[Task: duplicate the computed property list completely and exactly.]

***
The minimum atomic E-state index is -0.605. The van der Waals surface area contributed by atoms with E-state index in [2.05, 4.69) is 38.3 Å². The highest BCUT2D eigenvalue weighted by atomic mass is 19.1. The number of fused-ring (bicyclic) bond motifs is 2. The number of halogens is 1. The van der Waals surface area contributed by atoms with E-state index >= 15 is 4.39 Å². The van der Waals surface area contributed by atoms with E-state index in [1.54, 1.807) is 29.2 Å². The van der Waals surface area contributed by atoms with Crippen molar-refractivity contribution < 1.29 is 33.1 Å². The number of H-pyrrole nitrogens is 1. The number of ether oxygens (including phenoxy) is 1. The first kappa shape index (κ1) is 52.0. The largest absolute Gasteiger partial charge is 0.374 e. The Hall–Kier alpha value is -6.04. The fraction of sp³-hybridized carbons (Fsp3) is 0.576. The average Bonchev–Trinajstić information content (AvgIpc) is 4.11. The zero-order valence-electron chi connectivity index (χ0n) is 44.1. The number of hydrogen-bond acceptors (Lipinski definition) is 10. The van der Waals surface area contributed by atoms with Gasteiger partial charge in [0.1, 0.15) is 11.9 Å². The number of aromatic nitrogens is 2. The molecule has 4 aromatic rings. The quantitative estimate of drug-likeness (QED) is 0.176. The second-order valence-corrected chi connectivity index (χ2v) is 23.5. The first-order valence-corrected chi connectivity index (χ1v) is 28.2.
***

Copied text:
The minimum atomic E-state index is -0.605. The van der Waals surface area contributed by atoms with E-state index in [2.05, 4.69) is 38.3 Å². The highest BCUT2D eigenvalue weighted by atomic mass is 19.1. The number of fused-ring (bicyclic) bond motifs is 2. The number of halogens is 1. The van der Waals surface area contributed by atoms with E-state index >= 15 is 4.39 Å². The van der Waals surface area contributed by atoms with E-state index in [1.54, 1.807) is 29.2 Å². The van der Waals surface area contributed by atoms with Crippen molar-refractivity contribution < 1.29 is 33.1 Å². The number of H-pyrrole nitrogens is 1. The number of ether oxygens (including phenoxy) is 1. The first kappa shape index (κ1) is 52.0. The largest absolute Gasteiger partial charge is 0.374 e. The Hall–Kier alpha value is -6.04. The fraction of sp³-hybridized carbons (Fsp3) is 0.576. The average Bonchev–Trinajstić information content (AvgIpc) is 4.11. The zero-order valence-electron chi connectivity index (χ0n) is 44.1. The number of hydrogen-bond acceptors (Lipinski definition) is 10. The van der Waals surface area contributed by atoms with Gasteiger partial charge in [0.1, 0.15) is 11.9 Å². The number of aromatic nitrogens is 2. The molecule has 4 aromatic rings. The quantitative estimate of drug-likeness (QED) is 0.176. The second-order valence-corrected chi connectivity index (χ2v) is 23.5. The first-order valence-corrected chi connectivity index (χ1v) is 28.2.